Opacity in Data Reporting: A Look at Cardus (2011, 2012)
This post summarizes our research review, which provides a critical analysis of Pennings et al. (2011, 2012). Click HERE to read a more in-depth version of the arguments presented.
In 2011 and 2012, the Canadian Christian think tank Cardus published reports on their study of adult graduates of Christian private schools in North America. (The 2011 publication focused on schools in the United States and the 2012 publication focused on Canada.) Though the authors of the report, Pennings and his team of researchers, did not set out to analyze homeschooling, best research practices required that some incidental data also be collected on homeschool graduates.
The Cardus publications relied on random samples of homeschool graduates whose responses to various surveys were weighted based on the number of respondents and then weighted again for a variety of demographic factors. As such, the Cardus survey is one of the only studies of a representative sample of homeschool graduates—and one of the only studies whose results can be applied to the larger population of all homeschoolers.
The major findings of the study relate only to religious homeschoolers (or, as defined in the study, homeschoolers whose mothers frequently attended religious services) in the US and Canada. The researchers found that homeschool graduates were less academically prepared for college and had less higher education than public school graduates; that they had a strict and legalistic moral outlook; and that they reported more feelings of helplessness and a lack of clarity about their life goals. In addition, American religious homeschool graduates reported more divorces and fewer children than public school graduates, as well as a lack of interest in politics and charitable giving; however, these characteristics were not shared by Canadian respondents.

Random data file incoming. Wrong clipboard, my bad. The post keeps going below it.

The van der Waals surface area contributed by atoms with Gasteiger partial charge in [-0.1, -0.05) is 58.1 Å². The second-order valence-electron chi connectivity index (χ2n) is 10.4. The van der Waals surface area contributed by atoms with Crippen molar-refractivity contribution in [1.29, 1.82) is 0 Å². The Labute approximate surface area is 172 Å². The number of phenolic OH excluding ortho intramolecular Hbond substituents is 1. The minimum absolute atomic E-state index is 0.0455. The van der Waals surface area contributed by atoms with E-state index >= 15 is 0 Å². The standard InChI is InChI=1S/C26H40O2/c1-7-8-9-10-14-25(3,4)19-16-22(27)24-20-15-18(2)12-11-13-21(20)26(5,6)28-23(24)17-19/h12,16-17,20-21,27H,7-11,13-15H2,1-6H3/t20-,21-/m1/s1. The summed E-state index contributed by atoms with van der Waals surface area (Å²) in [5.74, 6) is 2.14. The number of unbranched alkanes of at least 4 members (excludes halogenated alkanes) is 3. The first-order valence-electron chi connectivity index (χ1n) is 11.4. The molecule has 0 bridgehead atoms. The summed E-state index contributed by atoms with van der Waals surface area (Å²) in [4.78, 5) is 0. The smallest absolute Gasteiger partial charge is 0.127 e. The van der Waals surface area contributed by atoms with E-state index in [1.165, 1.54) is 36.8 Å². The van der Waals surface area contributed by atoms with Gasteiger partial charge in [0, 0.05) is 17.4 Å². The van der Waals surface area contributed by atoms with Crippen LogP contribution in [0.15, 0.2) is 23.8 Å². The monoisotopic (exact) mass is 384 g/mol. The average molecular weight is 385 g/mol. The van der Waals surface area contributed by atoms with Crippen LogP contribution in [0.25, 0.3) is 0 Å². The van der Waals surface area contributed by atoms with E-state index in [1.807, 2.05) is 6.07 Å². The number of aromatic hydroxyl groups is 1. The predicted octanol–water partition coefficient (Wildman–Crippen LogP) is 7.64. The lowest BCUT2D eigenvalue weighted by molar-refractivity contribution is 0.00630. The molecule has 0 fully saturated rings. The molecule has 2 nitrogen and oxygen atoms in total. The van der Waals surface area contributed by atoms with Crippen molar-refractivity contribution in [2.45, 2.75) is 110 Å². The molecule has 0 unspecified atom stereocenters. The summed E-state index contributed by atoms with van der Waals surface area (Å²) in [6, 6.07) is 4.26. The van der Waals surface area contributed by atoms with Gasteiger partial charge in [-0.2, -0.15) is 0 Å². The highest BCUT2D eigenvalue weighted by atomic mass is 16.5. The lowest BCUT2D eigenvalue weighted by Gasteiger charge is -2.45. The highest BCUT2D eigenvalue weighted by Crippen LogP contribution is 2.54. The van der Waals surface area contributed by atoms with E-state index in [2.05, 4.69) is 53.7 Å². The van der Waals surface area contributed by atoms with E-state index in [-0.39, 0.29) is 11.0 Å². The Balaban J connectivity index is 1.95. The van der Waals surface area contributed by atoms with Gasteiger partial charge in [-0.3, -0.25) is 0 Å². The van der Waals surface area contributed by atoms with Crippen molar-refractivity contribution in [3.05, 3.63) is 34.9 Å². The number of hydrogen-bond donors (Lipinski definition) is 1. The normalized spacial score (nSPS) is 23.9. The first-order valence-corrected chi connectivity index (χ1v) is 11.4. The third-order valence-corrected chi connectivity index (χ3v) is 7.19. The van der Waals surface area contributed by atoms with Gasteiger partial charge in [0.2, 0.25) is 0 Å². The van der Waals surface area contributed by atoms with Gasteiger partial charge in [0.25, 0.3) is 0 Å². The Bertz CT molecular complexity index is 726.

Though the study lacked significant methodological flaws, its lack of focus on homeschooling limits the conclusions it allows us to draw. For example, the small sample size limited the number of statistically significant results. The researchers did not define ‘homeschooling’ or distinguish between different types (for example, umbrella schools, correspondence programs, etc); nor did they account for differences in the number of years children spent being homeschooled. The study was limited to religious homeschoolers and defined them by their mothers’ attendance at religious services—this may not be the most precise definition. The homeschool graduates who were surveyed were mostly in their late 20s, which may not have provided a complete picture of their lifetime outcomes.
If the study was more or less sound, the write-up was less so. For some reason, Pennings et al. chose not to report their statistical data in a meaningful way. The dozens of graphs they include in their publications are not labeled in units or with a scale on their y-axes. This makes it impossible to translate data from a graph into a statement like “Group X had 3.4 more children than Group Y.” At best, we can only say that “Group X had more children than Group Y.” Furthermore, though Pennings et al. describe performing significance testing and state that the p-values are represented on the graphs, this does not appear to be the case.
For these reasons it is difficult to draw any direct conclusions from this study. The soundness of the methodology makes some of its findings suggestive of larger trends, but the study’s lack of focus on homeschoolers and opaque methods for reporting data hinder its explanatory power. Apparently the authors plan to follow up on their previous study with one that more directly targets homeschoolers—hopefully this future study will illuminate some of the more murky aspects of Cardus (2011, 2012).